I was installing an instance of SQL Server on a VM this afternoon and ran into the following error

Rule “Consistency validation for SQL Server registry keys” failed.

The error isn’t very common, that I knew of.  Before we go about why this error did actually happen and how to fix it in the case of this installation, let’s go through troubleshooting an error that occurs in the setups rules validation steps.

Troubleshooting Rules Validation Steps

During the setup process for SQL Server, the folder Setup Bootstrap directory is utilized heavily to monitor the state of the installation.  This directory will retain another directory named Log.  In the Log directory, another directory is created to hold all the logs of that setup instance.  This is where we need to go for the logs to troubleshoot this error.  It’s important to note that these directories do not get removed when the setup either rolls back or the setup is successful.

Each log directory will be named as follows


In the case of the error regarding the registry key validations, the log that was created was, “C:Program FilesMicrosoft SQL Server100Setup BootstrapLog20120214_121951”.  Within this directory, there are two logs that can be focused on at first, Detail.txt and Detail_GlobalRules.txt.

If you have installed SQL Server, you will have one or more directories in the Log folder already.  Focus on those to follow along with this troubleshooting exercise.

Open the Detail_GlobalRules.txt and search for the word, “Registry”.

In the Detail_GlobalRules.txt file that relates to the error noted in the beginning of this article, the lines that show the rules validation error and related information are found.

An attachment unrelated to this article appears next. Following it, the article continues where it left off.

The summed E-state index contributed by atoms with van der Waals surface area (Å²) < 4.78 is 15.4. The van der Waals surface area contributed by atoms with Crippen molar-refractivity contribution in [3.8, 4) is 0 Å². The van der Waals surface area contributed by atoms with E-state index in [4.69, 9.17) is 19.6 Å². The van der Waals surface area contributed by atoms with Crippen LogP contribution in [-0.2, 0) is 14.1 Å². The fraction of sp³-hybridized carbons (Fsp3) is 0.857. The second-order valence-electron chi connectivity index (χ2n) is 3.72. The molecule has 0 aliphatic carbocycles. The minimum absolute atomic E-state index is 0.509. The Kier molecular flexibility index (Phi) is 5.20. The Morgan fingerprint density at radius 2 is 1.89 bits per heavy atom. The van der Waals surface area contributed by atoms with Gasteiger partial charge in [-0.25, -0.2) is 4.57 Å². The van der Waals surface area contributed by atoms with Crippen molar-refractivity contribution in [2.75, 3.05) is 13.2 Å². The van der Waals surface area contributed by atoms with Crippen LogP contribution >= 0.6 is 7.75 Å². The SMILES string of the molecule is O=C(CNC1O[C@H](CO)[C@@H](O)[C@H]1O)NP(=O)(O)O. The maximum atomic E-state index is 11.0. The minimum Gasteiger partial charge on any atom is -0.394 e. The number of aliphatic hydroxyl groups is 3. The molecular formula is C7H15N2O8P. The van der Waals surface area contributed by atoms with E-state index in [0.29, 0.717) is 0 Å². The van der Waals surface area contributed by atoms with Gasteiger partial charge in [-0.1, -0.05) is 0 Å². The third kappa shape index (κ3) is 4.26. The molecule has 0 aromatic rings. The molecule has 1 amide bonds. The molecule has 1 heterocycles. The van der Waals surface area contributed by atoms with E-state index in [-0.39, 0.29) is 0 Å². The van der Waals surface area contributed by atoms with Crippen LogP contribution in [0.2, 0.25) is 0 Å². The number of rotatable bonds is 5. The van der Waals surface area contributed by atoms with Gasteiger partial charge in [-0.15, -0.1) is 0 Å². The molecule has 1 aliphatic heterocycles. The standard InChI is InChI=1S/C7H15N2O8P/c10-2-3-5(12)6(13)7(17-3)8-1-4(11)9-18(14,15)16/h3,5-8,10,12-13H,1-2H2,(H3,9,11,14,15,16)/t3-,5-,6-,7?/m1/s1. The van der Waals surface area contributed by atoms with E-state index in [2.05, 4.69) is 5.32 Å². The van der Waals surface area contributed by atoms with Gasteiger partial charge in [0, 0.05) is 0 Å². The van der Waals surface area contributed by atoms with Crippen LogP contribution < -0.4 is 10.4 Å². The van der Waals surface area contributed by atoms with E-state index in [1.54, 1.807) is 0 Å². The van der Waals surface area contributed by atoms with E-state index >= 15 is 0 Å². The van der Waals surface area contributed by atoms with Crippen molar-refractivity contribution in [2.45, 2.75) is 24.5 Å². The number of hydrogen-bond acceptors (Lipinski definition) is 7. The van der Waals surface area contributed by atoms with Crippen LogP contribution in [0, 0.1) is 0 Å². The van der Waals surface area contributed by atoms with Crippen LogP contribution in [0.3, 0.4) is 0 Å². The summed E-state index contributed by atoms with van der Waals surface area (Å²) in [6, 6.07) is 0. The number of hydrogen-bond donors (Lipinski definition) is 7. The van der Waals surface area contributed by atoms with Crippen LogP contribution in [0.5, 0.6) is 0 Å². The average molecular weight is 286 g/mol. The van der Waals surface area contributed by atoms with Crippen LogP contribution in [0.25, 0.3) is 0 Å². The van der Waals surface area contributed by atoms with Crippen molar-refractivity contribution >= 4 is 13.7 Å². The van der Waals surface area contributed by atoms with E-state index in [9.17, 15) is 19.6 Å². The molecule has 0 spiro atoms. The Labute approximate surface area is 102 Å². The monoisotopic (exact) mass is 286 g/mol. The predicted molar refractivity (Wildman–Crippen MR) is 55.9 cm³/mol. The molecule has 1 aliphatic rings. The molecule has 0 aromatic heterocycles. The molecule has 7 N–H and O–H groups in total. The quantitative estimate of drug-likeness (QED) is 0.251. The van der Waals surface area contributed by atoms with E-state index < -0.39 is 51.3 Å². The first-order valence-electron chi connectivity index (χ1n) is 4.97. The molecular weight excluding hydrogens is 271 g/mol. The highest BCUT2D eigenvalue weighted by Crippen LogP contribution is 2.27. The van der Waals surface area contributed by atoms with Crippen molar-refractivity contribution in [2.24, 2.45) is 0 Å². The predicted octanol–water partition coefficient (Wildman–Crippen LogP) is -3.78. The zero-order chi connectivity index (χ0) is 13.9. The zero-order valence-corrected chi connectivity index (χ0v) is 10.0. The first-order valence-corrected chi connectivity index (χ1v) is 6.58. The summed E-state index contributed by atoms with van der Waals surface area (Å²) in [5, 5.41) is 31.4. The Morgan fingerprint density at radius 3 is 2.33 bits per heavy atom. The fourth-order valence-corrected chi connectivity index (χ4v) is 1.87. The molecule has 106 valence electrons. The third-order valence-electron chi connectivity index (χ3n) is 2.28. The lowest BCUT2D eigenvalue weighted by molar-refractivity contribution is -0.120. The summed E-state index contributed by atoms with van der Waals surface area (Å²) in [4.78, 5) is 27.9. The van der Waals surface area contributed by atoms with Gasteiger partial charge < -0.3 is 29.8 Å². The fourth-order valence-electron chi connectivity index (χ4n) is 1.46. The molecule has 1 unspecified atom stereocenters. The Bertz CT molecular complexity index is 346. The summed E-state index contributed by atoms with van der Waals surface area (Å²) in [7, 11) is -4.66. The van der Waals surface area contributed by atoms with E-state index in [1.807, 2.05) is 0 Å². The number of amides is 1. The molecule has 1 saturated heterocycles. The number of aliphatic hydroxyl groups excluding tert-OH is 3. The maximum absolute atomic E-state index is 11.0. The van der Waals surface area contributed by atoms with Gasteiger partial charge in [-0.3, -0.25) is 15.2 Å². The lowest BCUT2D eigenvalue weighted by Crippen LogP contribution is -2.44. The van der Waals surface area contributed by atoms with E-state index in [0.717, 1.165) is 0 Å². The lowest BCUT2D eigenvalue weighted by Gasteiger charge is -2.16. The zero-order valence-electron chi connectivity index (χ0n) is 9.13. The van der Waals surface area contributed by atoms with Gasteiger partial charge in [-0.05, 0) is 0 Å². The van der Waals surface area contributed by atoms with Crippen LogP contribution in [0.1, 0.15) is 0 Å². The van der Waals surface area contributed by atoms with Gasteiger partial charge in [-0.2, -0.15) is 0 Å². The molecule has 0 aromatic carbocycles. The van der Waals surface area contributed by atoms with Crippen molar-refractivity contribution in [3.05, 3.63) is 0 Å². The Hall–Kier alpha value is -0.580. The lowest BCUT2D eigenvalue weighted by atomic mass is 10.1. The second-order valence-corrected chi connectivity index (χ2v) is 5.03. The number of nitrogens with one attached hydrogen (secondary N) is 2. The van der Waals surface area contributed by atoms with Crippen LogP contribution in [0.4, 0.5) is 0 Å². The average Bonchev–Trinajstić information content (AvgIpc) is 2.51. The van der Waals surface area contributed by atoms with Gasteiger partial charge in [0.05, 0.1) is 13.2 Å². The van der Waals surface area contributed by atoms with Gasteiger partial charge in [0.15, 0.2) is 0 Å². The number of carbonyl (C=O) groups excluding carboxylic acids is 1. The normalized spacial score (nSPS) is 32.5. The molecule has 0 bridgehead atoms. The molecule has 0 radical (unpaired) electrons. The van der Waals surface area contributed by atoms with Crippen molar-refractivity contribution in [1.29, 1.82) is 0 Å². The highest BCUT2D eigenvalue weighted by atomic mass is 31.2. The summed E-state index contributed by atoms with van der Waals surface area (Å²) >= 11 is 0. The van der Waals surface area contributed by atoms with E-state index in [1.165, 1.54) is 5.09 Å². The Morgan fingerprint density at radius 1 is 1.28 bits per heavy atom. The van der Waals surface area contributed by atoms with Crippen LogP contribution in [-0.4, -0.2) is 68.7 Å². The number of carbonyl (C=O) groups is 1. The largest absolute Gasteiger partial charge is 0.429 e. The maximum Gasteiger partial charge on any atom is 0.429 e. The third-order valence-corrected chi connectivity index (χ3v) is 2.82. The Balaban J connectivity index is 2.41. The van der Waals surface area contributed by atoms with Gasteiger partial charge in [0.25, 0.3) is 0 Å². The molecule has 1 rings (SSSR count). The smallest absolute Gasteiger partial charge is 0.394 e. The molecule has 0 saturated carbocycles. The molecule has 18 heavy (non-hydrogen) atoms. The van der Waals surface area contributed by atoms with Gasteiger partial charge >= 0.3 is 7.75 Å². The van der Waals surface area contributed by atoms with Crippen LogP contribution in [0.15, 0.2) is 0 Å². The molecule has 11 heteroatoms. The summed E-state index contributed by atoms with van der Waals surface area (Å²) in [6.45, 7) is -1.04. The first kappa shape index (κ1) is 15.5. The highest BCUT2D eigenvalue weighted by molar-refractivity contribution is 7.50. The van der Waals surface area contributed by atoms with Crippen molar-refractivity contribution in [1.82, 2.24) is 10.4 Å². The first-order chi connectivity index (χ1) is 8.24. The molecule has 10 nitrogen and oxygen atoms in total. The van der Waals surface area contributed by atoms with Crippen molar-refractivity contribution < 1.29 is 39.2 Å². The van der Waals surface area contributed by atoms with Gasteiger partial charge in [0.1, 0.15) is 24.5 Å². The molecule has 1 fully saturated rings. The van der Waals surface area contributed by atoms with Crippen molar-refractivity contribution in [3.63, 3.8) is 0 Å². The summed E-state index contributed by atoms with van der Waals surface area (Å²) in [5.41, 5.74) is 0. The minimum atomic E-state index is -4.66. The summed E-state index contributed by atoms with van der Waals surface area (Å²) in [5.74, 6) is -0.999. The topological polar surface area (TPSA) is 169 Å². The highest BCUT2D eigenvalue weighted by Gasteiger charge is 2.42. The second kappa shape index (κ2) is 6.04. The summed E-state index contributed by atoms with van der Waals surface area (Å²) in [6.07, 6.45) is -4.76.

The information found here is valuable but in reality, it is only a review of what the installer has already shown us; the error and a slight and not very helpful, description.

Open the Details.txt file next and search for the same keyword.  In the case below, the keyword was expanded to “Registry Key” to help refine the search.

Here we can see that the actual registry keys that failed the validation are shown.  This is invaluable information!  One of the common fixes to this error that was found on searching related errors on MSDN, was security related.  In some cases, opening regedit to edit the registry and applying security access to the keys listed, resolved the errors.

Although that resolution would be a fix, it was only a clue in this case.  If you look closely, a UNC path was used to access an admin share on another machine for the setup files.

Looking closer into the Detail.txt log, we can see the reference to AclPermissionsFacet.  This is another clue that the security resolution is on the right track. With the knowledge of the permissions error and the UNC and admin share usage in hand, we can come to a step to attempt as a resolution of our own.

Since this installation was run from a remote drive by accessing it via the admin share.  E.g. \$ and with the machine that had the setup files on it existing in another work group, security was passed to access those files by manually entering an account on the remote machine that could do this.  This is fine for most installations but in this case, the credentials appeared to be used to attempt to alter the registry during the validation rules steps.

Resolving this issues

The fix for this particular error was to move the setup files to the local machine that SQL Server was going to be installed on.  Once this was done, re-running the validation rules step was successful given the proper accounts were accessing the entire requirements in files, registry and overall validations, was used.

It is common to have a software folder that holds all of the IT groups installation files and setup executable.  On a domain, this is fine when the user accessing them has the needed security.  Even in this however, some things in the installation process can become an issue.  Running the installation from the machine that software is being installed to is a stable method to prevent these things.  Ensure that is company policies dictate, that all software installation files and setups are removed once you are completed with them.